End Of The Week Shorts #17 extract: Faust: Apparition De Méphistophélès (1897)
This adaptation or re-enactment of a scene from the Faust legend and Goethe's 1808 book, made by the Lumière studios, is indicative of numerous things that many overlook when it concerns the early silent era. Not only does the 1897 Faust serve as an adaptation, but it implies that cinema was often used as a form of dramatisation and as a visual aid of sorts. This means that this film wasn't really supposed to be seen as a story itself, rather, it was a window into a story that audiences were assumed to already know. This may have then been narrated by people as it played out or possibly be presented as part of a wider show.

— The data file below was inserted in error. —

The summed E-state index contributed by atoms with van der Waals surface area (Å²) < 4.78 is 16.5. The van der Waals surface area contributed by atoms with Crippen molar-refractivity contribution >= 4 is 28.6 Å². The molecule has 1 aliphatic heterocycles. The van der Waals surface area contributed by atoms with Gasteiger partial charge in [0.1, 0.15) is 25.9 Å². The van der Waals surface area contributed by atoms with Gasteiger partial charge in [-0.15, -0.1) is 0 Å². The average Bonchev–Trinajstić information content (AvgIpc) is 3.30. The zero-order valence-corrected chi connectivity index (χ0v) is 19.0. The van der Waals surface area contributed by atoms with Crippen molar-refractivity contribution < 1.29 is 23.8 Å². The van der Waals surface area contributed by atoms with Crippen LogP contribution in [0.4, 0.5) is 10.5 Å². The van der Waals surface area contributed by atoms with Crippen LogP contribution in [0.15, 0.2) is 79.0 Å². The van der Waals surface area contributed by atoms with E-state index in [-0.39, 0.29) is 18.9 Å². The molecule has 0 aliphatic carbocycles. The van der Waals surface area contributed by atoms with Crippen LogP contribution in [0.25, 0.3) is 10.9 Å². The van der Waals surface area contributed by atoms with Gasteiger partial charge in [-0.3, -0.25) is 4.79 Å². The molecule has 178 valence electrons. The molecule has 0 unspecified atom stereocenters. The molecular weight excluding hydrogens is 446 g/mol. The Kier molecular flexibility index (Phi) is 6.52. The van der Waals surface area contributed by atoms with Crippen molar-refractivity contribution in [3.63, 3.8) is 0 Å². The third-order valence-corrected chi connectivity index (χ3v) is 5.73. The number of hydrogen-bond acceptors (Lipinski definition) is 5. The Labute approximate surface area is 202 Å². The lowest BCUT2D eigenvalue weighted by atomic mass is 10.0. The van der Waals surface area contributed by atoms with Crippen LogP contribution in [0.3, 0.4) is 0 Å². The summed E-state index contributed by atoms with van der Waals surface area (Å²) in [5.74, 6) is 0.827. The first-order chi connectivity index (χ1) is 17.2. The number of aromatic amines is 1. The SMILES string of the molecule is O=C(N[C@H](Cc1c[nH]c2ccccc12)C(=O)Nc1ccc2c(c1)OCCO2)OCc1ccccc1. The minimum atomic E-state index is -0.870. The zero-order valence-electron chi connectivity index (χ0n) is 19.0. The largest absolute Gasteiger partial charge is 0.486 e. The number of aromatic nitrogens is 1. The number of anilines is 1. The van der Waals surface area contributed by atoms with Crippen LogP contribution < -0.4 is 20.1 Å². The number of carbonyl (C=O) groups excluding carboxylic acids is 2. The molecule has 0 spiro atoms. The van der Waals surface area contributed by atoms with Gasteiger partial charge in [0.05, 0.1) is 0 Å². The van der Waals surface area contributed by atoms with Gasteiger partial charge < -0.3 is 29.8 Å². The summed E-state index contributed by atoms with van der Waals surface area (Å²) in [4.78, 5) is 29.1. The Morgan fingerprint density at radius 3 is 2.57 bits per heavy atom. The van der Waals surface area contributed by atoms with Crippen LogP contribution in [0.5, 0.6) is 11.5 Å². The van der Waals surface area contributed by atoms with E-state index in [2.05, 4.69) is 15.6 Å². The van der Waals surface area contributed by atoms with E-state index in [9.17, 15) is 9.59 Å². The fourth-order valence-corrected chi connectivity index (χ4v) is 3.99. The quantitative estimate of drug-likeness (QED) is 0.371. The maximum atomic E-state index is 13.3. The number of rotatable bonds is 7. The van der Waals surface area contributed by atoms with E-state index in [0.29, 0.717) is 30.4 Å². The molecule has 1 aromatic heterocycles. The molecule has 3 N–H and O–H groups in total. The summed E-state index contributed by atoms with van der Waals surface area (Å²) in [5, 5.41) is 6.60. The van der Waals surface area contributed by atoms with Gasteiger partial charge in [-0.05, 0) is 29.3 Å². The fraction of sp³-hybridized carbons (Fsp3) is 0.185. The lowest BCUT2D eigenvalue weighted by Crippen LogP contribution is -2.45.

And so it is through this film, and others such as the Rip Van Winkle series produced by the Edison Studios in 1903, that we can understand the kind of storytelling that early silent films often represented; they weren't so much platforms for stories, rather aids and implications of already known stories and legends.